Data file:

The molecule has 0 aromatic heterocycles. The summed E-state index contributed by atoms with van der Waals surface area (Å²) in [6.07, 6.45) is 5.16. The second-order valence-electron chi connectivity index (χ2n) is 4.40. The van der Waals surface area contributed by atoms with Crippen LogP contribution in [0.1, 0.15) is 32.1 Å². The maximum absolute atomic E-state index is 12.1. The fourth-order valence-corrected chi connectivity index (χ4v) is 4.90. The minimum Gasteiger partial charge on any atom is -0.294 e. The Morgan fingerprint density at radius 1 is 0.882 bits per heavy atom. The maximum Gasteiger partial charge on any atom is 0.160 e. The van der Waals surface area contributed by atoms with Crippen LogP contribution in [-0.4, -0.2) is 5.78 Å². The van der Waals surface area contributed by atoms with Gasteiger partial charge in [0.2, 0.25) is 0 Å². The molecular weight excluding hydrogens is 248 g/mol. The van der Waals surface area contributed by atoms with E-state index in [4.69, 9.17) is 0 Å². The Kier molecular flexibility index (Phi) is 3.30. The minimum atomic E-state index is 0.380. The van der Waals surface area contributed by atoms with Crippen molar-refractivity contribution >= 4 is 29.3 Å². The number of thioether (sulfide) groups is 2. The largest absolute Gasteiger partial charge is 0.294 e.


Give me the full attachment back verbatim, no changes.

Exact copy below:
The molecule has 0 aromatic heterocycles. The summed E-state index contributed by atoms with van der Waals surface area (Å²) in [6.07, 6.45) is 5.16. The second-order valence-electron chi connectivity index (χ2n) is 4.40. The van der Waals surface area contributed by atoms with Crippen LogP contribution in [0.1, 0.15) is 32.1 Å². The maximum absolute atomic E-state index is 12.1. The fourth-order valence-corrected chi connectivity index (χ4v) is 4.90. The minimum Gasteiger partial charge on any atom is -0.294 e. The Morgan fingerprint density at radius 1 is 0.882 bits per heavy atom. The maximum Gasteiger partial charge on any atom is 0.160 e. The van der Waals surface area contributed by atoms with Crippen LogP contribution in [-0.4, -0.2) is 5.78 Å². The van der Waals surface area contributed by atoms with Gasteiger partial charge in [0.2, 0.25) is 0 Å². The molecular weight excluding hydrogens is 248 g/mol. The van der Waals surface area contributed by atoms with E-state index in [4.69, 9.17) is 0 Å². The Kier molecular flexibility index (Phi) is 3.30. The minimum atomic E-state index is 0.380. The van der Waals surface area contributed by atoms with Crippen molar-refractivity contribution >= 4 is 29.3 Å². The number of thioether (sulfide) groups is 2. The largest absolute Gasteiger partial charge is 0.294 e.